Commerce elected officials are starting to show their frustration over delays in building an East Jackson fire station that they blame on Jackson County Board of Commissioners chairman Tom Crow.
City manager Pete Pyrzenski brought the matter up at the city council’s “work session” Monday night. While the board of commissioners, the city council and the East Jackson Fire District board all approved an agreement in March that was to lead to the construction of a new fire station, not only has Crow refused to sign the contract, but he’s also attempted to drastically modify it, Pyrzenski said.
The fire station would reportedly reduce the cost of fire insurance for people of the district who live more than five miles from the city’s downtown fire station.
While the city council was meeting, the BOC voted to table action on a new contract pending a joint meeting of the three groups.
“I make a motion that we remove this from the agenda and schedule a meeting, get everybody together and see if we can’t sit in a room and come to an agreement on this instead of passing it back and forth with emails and getting it lost in translation,” said Commissioner Chas Hardy, who lives in Commerce. “That is my motion, that we remove it from the agenda until we come to a suitable agreement that all parties agree on.”
What irks the Commerce officials is that Crow has refused to sign the contract his board approved 3-1 and, instead, has sent back to the city three different versions of a completely new contract.
Mayor Clark Hill sent a letter May 29 to Crow asking that he execute the contract, stating that he (Hill) cannot agree with the changes proposed by new contract versions and asking that Crow contact the city about his intentions “so we can communicate to the Fire Board and the residents of the Fire District.”
“When we met four or five months ago with our fire chief, representatives of the fire board and the commissioners, the original agreement laid out what we all said we wanted,” Hill said Monday night. “All three boards have approved it. All we’re waiting on is the chairman’s signature to move forward. We’ve always said to the county, if they have a specific amendment they want made, we will take that up. So far, no specific amendments have been presented, just a new contract. The letter was kind of (our) insistence to sign the contract we have all agreed on… We should be a third of the way building the fire station now.”
Hill termed the Jackson County proposed changes as “not amendments, but brand new contracts.”
Commerce officials point out that Crow signed a 50-year contract recently for the creation of a fire district outside of Jefferson — that covered property owned by Crow — that had none of the restrictions or proposed additions Crow would impose on the Commerce-East Jackson contract.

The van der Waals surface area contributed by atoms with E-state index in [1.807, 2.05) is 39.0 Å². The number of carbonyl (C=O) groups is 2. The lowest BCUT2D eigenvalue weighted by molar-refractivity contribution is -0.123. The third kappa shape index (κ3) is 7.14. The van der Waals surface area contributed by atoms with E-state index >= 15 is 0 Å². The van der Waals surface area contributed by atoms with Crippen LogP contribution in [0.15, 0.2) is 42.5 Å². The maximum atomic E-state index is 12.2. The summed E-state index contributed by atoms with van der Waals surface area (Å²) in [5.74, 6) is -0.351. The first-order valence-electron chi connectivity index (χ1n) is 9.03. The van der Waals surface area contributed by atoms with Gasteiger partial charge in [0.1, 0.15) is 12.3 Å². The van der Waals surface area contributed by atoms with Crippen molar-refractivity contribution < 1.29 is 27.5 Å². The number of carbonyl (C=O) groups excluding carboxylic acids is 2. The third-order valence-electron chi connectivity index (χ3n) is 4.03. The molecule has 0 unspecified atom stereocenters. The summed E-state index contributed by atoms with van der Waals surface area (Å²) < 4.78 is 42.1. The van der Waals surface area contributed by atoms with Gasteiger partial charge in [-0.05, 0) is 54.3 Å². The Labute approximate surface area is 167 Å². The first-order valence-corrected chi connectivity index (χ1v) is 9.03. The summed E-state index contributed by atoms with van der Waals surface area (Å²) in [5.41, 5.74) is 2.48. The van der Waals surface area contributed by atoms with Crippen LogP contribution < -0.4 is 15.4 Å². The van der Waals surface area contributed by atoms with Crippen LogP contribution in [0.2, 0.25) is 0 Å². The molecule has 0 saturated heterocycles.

At the BOC meeting Monday night, commissioner Bruce Yates questioned why Crow had not signed the contract that was approved in March. At that meeting, Crow voted against the contract, but it was approved by Yates, Dwain Smith and Hardy. Jim Hix wasn’t present for the March vote.
County attorney Christopher Hamilton said he’d encountered two legal problems with the signed contract. They involve how the millage rate is set for the fire district and the expense incurred by Jackson County in collecting that tax.
“The way it currently reads is that the city of Commerce and the fire district board can set the millage rate or at least tell this board what to set it at and you would be required to set it at that rate,” the attorney said. “That is in conflict with section three of the resolution to create the East Jackson Fire District, which is more in line with the fire district board and the city of Commerce would make a recommendation to this governing authority for the millage rate. Of course, we would set a millage rate that would cover the expenses of the East Jackson Fire District. The number one issue I have with it is that it appears the way it is written that the millage rate would be given to us to rubber stamp. I don’t think that is in compliance with either the resolution or with Georgia law.”
As for collection expenses, Hamilton said the enabling legislation passed in 1992 entitles the tax commissioner to levy a collection fee — as it does for the county collection of city and school taxes.
“I find it very discerning that we have a contract,” Yates said. “We have approved it and it has not become effective… The thing I don’t agree with is that we have approved it and you (Crow) haven’t signed it.”
Not surprisingly, the Commerce side has a different view.
Hill and Pryzenski claim that the contracts proposed by Crow and Hamilton would leave setting of the fire tax rate strictly up to the county. They argue that the fire tax is a county tax and should not be subject to a collection fee.
But their primary objections are not “legal” in nature. The initial agreement, they say, was that the city would provide fire services, period. The later iterations from Jackson County add additional “emergency services,” which Commerce officials believe could entail EMS services — which are currently the province of Jackson County even in the municipalities. The county also proposes that Commerce be responsible for pre-fire planning and hydrant maintenance in the district.
“The new versions are not consistent with the intent of the original contract,” Hill said. “We provide fire services. The intent in providing the fire station was to improve the delivery of fire services.”
“I don’t understand why this has to be so complicated when the one they did for Jefferson was so simple and they did the same thing,” said mayor pro tem Keith Burchett.
Yates Questions Crow
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